Most employees are doing their job with their heads down.

“May you live in interesting times” is an ancient Chinese saying. Well, these times are certainly interesting. This is the current generation’s period of “the Depression” and a time that will create the foundations of a thinking pattern for life.

However, this new thinking pattern is not necessarily a good one, is it?

Alright, I admit that I am in the school of economic thinking that says: We shouldn’t spend what we don’t have. We should save more. We should prepare for our retirement. We should have a cushion against surprise expenses. I am against the pattern of spending that has had most of us spending every last penny of what we earn. It has been a stressful period without our even realizing it.

But what is bothering me these days is that the employees are not contributing to the success of the company as much as they used to in the past. They are withholding their most valuable resource—their minds.

Invisible Staff

I am seeing many more employees just going along and trying to be invisible. They don’t want to stick out in the company anymore. They are worried for their jobs. This is one of the serious byproducts of this economic calamity we are going through.

Through no fault of the vast majority of employees, we find ourselves in the serious period of slow job growth, high official unemployment rates, and higher underemployment rates. And all of that comes with the length of time to recover these lost jobs estimated to take five years. This is truly not a good time.

I have made reference to author Patrick Lencioni over time as a significant voice in new management and interpersonal business relationship management. His two books, The Three Signs of a Miserable Job and The Five Dysfunctions of a Team, are wonderful examples of his thinking and leadership on the issues of employee relationships. We need to enlist every employee in assisting us in developing tools and methods to help us better serve our customers and help us be more effective at what we do. To this end, I urge you to read these two books.

Lencioni points to anonymity, irrelevance, and immeasurement as critical elements in employee satisfaction in The Three Signs. I trust you remember the “service profit chain” references from the mid-1990s that concluded there is a direct correlation between employee satisfaction and loyalty and customer satisfaction and loyalty. It is critical that we have employees who are satisfied with their work and happy in their jobs, not employees who are nervous and on edge.

How well we know each employee as persons and care about them is important and a simple human dynamic that many of you do very well. Here’s what I would like you to look into now. Does each employee know themselves whether or not they are doing a good job on a daily basis?

This is the question of measurement and relevance. Does the employee truly understand the relevance of their job, what impact they have on the customer or other employees, and how they can see and measure their impact on these two important constituencies in the company?

Understanding Contributions

The Five Dysfunctions exposes the absence of trust, the fear of constructive conflict, the lack of commitment, the avoidance of accountability, and the inattention to results. Phew, that is a mouthful, isn’t it? But this is a significant operating list in the success of any business or team. An esteemed and respected associate of mine, Malcolm Phares, talks about understanding, acceptance, and commitment as the key to business success. This really all ties together nicely, doesn’t it?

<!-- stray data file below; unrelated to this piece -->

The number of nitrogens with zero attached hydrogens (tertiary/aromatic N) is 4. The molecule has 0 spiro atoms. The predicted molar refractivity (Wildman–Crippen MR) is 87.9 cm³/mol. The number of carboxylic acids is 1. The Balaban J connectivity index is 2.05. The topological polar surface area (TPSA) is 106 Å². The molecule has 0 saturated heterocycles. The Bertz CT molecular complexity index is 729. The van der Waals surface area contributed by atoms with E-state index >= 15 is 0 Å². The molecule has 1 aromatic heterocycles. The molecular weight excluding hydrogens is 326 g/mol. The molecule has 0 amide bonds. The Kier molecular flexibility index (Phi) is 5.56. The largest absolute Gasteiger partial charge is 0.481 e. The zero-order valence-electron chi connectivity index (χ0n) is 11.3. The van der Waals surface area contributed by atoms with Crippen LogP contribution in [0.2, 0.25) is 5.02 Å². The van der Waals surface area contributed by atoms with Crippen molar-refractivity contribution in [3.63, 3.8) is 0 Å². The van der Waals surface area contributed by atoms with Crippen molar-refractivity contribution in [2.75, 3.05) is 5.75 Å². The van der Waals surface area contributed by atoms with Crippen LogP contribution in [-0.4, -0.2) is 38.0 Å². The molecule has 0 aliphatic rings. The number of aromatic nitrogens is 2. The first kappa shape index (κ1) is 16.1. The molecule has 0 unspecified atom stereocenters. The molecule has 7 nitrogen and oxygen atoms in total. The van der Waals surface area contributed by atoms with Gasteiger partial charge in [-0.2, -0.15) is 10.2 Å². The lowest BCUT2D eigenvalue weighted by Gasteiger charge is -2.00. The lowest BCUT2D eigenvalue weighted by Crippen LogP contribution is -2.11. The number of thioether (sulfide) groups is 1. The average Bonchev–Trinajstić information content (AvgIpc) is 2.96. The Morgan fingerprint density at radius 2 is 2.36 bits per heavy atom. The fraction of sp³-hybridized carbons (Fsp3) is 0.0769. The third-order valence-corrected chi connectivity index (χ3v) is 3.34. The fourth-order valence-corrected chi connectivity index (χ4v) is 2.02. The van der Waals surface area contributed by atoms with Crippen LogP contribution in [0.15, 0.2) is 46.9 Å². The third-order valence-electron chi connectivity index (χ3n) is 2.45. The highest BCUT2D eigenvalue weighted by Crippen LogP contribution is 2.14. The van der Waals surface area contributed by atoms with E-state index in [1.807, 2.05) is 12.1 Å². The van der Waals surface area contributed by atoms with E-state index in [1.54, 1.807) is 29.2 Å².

By now I’m sure you can see me pointing at you to make sure your relationship with each employee allows each one of them to understand and appreciate their individual contribution to the success of the company from every aspect—customer satisfaction, internal excellence, and continuous improvement.

I am urging that every company spend time looking at each task and job function and determining key performance measures. This will ensure that everyone knows what we are trying to do and at what level of performance. This is something that everyone will be able to look at on a daily basis.

“How are we doing?” will be easy to answer. This should lead to more comfort on the part of each employee in their job performance and less stress and discomfort.

Long-Term Benefits

If we can get to this position with each employee, then the pains and travails of these economic conditions will benefit us all for a long time. Everyone will be more conservative financially and we will all contribute more to the company relative to continuous improvement and customer satisfaction.

Let’s not pull our heads in like turtles in these times. Let’s experiment with new thinking and try new things. Remember, man is like the turtle because in order to get ahead you have to stick your head out. What better time is there to do this than the present when things aren’t going full speed?

If you don’t make changes and adapt now, when are you planning to do it?

by Ron Slee
September, 2010
Water Well Journal


About Water Well Journal

The Water Well Journal is the leading resource for those working in the groundwater industry. The flagship publication of the National Ground Water Association is delivered to more than 24,000 people every month and covers technical issues related to drilling and pump installation, rig maintenance, business management, well rehabilitation, water treatment, and more.

Since many of the companies in the groundwater industry are small family-run businesses it is critical that Water Well Journal provide much more than technical content. That is why Ron Slee’s monthly columns addressing management, supply, and inventory issues are valuable. It is that type of information that helps the publication achieve NGWA’s mission of advancing groundwater knowledge.